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The Merrell Clinic's practice is limited to helping patients for the diagnosis and treatment of sleep disordered breathing.

Services by a general dentist.

CPAP

The most commonly prescribed method of treatment for obstructive sleep apnea is continuous positive airway pressure or CPAP. A CPAP machine delivers air pressure of adjustable intensity through a nasal mask worn during sleep.

 

Nasal CPAP is a well-established treatment that some people adapt to quickly; however, new research shows a failure rate of 46-83% for CPAP.  1

 

There are 3 types of CPAP devices:

  1. Standard CPAP - Standard CPAP delivers a fixed pressure of room air. The air pressure forms a "splint" preventing the airway from collapsing during sleep. The pressure used is determined during a CPAP titration study.

  2. Bi-level CPAP - Bi-level devices use two different pressures to support the airway - a stronger pressure is delivered during inhalation and a lower pressure is used during exhalation. The change in pressure is determined by the patient's breathing pattern.

  3. Smart CPAP - Smart PAP machines automatically adjust the pressure in response to a patient's needs throughout the night.

 

Possible side effects of CPAP treatment include 3:

  • Nasal Congestion

  • Conjunctivitis

  • Sinus Involvement

  • Skin Irritation

  • Gastric Distension - bloating

  • Allergic Reaction

  • Nasal Bleeding

  • Claustrophobia

  • Hearing Loss 4

 

Residual sleep apnea is common in moderate to severa OSA and is associated with worse outcomes. 2

Continuous positive airway pressure (CPAP) is the use of continuous positive pressure to maintain a continuous level of positive airway pressure. This short introduction to CPAP Machines should help you understand the differences between the types of CPAP Machines, and the features involved.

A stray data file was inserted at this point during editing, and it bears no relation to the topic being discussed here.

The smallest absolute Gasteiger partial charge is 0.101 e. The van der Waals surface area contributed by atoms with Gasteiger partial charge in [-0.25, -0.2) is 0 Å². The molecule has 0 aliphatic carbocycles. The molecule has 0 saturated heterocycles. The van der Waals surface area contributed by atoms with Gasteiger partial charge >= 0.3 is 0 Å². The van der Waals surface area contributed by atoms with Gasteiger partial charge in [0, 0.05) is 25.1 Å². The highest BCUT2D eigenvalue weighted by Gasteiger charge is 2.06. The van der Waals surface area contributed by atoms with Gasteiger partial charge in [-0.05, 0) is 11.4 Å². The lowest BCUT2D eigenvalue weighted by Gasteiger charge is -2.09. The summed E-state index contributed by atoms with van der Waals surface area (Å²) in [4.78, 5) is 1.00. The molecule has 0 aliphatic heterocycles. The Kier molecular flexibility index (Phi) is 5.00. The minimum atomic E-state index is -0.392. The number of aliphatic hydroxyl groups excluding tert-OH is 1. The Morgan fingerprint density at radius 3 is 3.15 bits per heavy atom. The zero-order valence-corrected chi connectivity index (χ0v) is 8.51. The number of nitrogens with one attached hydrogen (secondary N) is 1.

Do I Need a Prescription?

 

Whether you just started CPAP therapy or you are a veteran, you should know that all CPAP Machines and CPAP Masks, from any online vendor, require a prescription.

 

But, I Don't Have My Prescription!

 

You must have had some contact with a physician in the past who did prescribe CPAP therapy.

Types of Machines

 

There are three basic types of machines, CPAP, APAP or Auto CPAP, and BiPAP. Let's discuss them in depth:

Basic Fixed Pressure CPAP - The basic machine, which is essentially a "fan in a box." A CPAP machine delivers a consistent amount of air pressure, measured in centimeters of water pressure via a CPAP mask. The air pressure helps to push back the soft palette of a patient and maintain an open airway. A basic CPAP machine is what most patients need to accomplish this.

 

APAP Machines or Auto CPAP - An APAP (or Auto CPAP/Auto-Titrating CPAP) has the ability to "titrate" air pressure throughout the night to determine your optimum level. The machine can auto adjust up or down depending on your needs that night. An APAP is a luxury device that many patients enjoy and depend on. These machines also have the ability to record a great deal of data. Since the machine is making decision by itself on your behalf, those decisions are recorded and can then be reported to your doctor.

 

BiPAP – BiPAP (bi-level positive airway pressure) helps keep the upper airways of the lungs open by providing a flow of air delivered through a face mask. With BiPaP, a doctor prescribes specific pressures that alternate; a higher pressure is used to breathe in (called inspiratory positive airway pressure, or IPAP) and a lower pressure is used when breathing out (called expiratory positive airway pressure, or EPAP). BiPAP Therapy is more popular than CPAP Therapy for COPD patients.

 

Pressure Relief (C-Flex, A-Flex, EPR, SmartFlex) – A CPAP machine or BiPAP machine helps a patient feel pressure relief since it reduces the inspiratory pressure during exhale and makes it easier to breathe out against the pressure. Manufacturers have different names for exhalation relief, but they mostly work the same way. Pressure can be adjusted up to 3 cm for comfort.

Sources

1.  Weaver, Grunstein. Adherence to CPAP. Proc Am Thorac Soc Vol. 5 2008

2. Mulgrew, Ayas, Ryan. Sleep Med 2010

3. Virk, Kotecha. J. Thoracic Disease 2016

4. Worley. The Oehsner Journal 2016